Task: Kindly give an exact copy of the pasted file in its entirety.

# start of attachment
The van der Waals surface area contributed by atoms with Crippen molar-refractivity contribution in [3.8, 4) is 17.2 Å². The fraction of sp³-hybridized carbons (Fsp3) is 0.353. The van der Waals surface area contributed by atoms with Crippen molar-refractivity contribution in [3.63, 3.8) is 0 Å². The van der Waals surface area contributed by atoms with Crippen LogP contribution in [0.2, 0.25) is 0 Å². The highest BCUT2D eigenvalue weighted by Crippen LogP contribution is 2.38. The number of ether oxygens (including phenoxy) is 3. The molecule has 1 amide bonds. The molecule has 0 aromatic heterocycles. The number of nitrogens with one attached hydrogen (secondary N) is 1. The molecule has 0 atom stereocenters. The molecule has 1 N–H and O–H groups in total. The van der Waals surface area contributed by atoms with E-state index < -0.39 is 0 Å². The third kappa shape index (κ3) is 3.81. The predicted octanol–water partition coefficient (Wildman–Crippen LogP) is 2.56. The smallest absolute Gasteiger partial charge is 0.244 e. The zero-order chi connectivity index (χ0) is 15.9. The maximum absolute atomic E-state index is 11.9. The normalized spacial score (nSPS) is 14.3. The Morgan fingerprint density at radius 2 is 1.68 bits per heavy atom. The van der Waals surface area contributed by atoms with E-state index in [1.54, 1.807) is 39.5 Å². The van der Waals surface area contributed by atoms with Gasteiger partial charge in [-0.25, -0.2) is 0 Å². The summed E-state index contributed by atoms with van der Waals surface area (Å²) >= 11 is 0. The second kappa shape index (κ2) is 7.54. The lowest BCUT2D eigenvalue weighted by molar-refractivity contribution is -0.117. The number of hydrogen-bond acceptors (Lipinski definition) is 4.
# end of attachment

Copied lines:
The van der Waals surface area contributed by atoms with Crippen molar-refractivity contribution in [3.8, 4) is 17.2 Å². The fraction of sp³-hybridized carbons (Fsp3) is 0.353. The van der Waals surface area contributed by atoms with Crippen molar-refractivity contribution in [3.63, 3.8) is 0 Å². The van der Waals surface area contributed by atoms with Crippen LogP contribution in [0.2, 0.25) is 0 Å². The highest BCUT2D eigenvalue weighted by Crippen LogP contribution is 2.38. The number of ether oxygens (including phenoxy) is 3. The molecule has 1 amide bonds. The molecule has 0 aromatic heterocycles. The number of nitrogens with one attached hydrogen (secondary N) is 1. The molecule has 0 atom stereocenters. The molecule has 1 N–H and O–H groups in total. The van der Waals surface area contributed by atoms with E-state index < -0.39 is 0 Å². The third kappa shape index (κ3) is 3.81. The predicted octanol–water partition coefficient (Wildman–Crippen LogP) is 2.56. The smallest absolute Gasteiger partial charge is 0.244 e. The zero-order chi connectivity index (χ0) is 15.9. The maximum absolute atomic E-state index is 11.9. The normalized spacial score (nSPS) is 14.3. The Morgan fingerprint density at radius 2 is 1.68 bits per heavy atom. The van der Waals surface area contributed by atoms with E-state index in [1.54, 1.807) is 39.5 Å². The van der Waals surface area contributed by atoms with Gasteiger partial charge in [-0.25, -0.2) is 0 Å². The summed E-state index contributed by atoms with van der Waals surface area (Å²) >= 11 is 0. The second kappa shape index (κ2) is 7.54. The lowest BCUT2D eigenvalue weighted by molar-refractivity contribution is -0.117. The number of hydrogen-bond acceptors (Lipinski definition) is 4.